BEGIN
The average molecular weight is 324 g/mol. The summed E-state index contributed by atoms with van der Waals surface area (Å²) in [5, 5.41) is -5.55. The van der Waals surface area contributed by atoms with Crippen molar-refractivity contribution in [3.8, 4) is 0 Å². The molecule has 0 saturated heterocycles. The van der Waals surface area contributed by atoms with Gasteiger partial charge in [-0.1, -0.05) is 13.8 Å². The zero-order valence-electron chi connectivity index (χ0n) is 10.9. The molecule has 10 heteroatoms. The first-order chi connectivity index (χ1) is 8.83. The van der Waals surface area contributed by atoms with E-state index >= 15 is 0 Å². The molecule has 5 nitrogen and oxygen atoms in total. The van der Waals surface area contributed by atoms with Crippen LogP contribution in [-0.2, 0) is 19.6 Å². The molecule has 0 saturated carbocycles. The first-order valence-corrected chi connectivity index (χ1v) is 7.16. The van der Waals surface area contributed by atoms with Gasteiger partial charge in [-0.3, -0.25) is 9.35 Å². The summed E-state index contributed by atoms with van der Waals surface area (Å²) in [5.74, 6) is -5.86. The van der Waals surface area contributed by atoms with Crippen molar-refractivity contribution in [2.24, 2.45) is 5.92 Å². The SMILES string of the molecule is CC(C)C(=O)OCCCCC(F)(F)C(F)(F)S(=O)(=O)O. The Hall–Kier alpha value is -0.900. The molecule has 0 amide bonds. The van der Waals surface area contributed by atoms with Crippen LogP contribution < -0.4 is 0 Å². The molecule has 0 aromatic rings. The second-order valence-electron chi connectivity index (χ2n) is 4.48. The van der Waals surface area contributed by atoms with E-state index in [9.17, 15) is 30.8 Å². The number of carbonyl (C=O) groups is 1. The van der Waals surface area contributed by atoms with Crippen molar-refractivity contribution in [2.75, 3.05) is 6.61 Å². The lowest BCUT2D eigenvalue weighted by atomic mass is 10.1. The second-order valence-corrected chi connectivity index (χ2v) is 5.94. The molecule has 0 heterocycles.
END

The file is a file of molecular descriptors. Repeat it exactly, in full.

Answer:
The average molecular weight is 324 g/mol. The summed E-state index contributed by atoms with van der Waals surface area (Å²) in [5, 5.41) is -5.55. The van der Waals surface area contributed by atoms with Crippen molar-refractivity contribution in [3.8, 4) is 0 Å². The molecule has 0 saturated heterocycles. The van der Waals surface area contributed by atoms with Gasteiger partial charge in [-0.1, -0.05) is 13.8 Å². The zero-order valence-electron chi connectivity index (χ0n) is 10.9. The molecule has 10 heteroatoms. The first-order chi connectivity index (χ1) is 8.83. The van der Waals surface area contributed by atoms with E-state index >= 15 is 0 Å². The molecule has 5 nitrogen and oxygen atoms in total. The van der Waals surface area contributed by atoms with Crippen LogP contribution in [-0.2, 0) is 19.6 Å². The molecule has 0 saturated carbocycles. The first-order valence-corrected chi connectivity index (χ1v) is 7.16. The van der Waals surface area contributed by atoms with Gasteiger partial charge in [-0.3, -0.25) is 9.35 Å². The summed E-state index contributed by atoms with van der Waals surface area (Å²) in [5.74, 6) is -5.86. The van der Waals surface area contributed by atoms with Crippen molar-refractivity contribution in [2.24, 2.45) is 5.92 Å². The SMILES string of the molecule is CC(C)C(=O)OCCCCC(F)(F)C(F)(F)S(=O)(=O)O. The Hall–Kier alpha value is -0.900. The molecule has 0 amide bonds. The van der Waals surface area contributed by atoms with Crippen LogP contribution < -0.4 is 0 Å². The molecule has 0 aromatic rings. The second-order valence-electron chi connectivity index (χ2n) is 4.48. The van der Waals surface area contributed by atoms with E-state index in [9.17, 15) is 30.8 Å². The number of carbonyl (C=O) groups is 1. The van der Waals surface area contributed by atoms with Crippen molar-refractivity contribution in [2.75, 3.05) is 6.61 Å². The lowest BCUT2D eigenvalue weighted by atomic mass is 10.1. The second-order valence-corrected chi connectivity index (χ2v) is 5.94. The molecule has 0 heterocycles.